Educating or Enlightening an Abusive Partner of a Possible Personality Disturbance?
© 2013 NeuroInstincts | All Rights Reserved | No Unauthorized Reproduction Permitted in any form
Attempting to explain that they may have problems with certain regions of their brain is a task for a mental health professional, rather than the intimate partner. A mental health/ medical professional is only able to make such statements after an extensive evaluation.
Learning about this condition via the internet is not congruent with the diagnostic process that goes into examining an individual for a personality disorder.
Most importantly making such statements (“I think you have a problem with your brain … maybe a psychopath.”) to a partner with possible psychopathy could place her safety at risk and potentially launch the psychopathic individual into a retaliation/ punitive mode.
Psychopaths are a high risk population and reflects a condition that is resistant to change or improvement. Confrontation from the victim tends to be fruitless and could possibly be dangerous.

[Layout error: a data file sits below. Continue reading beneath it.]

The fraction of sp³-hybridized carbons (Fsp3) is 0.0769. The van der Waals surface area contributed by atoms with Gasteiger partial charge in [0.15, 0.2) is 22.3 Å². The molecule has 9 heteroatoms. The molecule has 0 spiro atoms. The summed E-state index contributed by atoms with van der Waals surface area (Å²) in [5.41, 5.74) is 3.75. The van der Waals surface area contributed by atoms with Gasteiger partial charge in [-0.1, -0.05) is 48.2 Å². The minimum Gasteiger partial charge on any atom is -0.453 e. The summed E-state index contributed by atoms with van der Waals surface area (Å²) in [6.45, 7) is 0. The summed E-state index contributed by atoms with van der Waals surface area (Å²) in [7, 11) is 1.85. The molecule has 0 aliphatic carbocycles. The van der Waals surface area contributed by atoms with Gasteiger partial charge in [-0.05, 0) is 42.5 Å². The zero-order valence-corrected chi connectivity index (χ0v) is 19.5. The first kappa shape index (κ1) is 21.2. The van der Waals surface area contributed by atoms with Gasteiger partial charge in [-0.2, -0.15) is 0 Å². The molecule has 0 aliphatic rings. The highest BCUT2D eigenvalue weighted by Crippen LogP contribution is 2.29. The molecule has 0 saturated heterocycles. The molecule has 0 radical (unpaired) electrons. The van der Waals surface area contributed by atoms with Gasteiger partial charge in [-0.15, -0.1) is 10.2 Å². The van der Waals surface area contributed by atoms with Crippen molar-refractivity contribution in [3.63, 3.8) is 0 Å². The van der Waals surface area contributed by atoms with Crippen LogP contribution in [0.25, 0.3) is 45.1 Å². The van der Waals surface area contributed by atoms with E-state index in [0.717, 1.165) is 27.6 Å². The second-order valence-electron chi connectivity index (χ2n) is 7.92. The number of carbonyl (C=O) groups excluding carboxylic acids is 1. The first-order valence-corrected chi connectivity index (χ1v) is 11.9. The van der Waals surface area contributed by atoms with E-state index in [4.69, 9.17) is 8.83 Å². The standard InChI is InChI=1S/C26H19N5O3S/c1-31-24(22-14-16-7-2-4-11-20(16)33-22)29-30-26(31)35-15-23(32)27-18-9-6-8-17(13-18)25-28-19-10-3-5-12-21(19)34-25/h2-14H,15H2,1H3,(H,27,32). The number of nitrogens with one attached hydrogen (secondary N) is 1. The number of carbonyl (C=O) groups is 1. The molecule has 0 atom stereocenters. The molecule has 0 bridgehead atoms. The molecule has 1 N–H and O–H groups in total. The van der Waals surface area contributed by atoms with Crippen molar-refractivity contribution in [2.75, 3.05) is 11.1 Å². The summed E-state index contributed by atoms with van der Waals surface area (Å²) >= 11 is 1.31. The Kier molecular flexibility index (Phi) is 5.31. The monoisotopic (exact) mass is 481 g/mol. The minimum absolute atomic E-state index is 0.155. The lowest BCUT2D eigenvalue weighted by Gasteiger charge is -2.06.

Diagnosing and presenting information regarding psychopathy to someone with the condition should be done by a licensed, trained specialist that has no personal connection to the psychopath. This likely means the person with psychopathy sought out those appointments (or was legally forced), therefore hearing a diagnosis from a doctor regarding their personality would be expected under such circumstances.
However, this should be avoided by loved ones.
Most domestic violence advocates and organizations strongly advise survivors, victims, and targets, against such actions (e.g., confrontation/ educating the disordered).
• No Unauthorized Reproduction, derivative versions, or content use without permission. Please refer to our copyright infringement page.
• Written permission is required from NeuroInstincts to use our articles. Crediting and a link back to our original content will also be required.
• Best approach – Use one of the ‘Share’ options.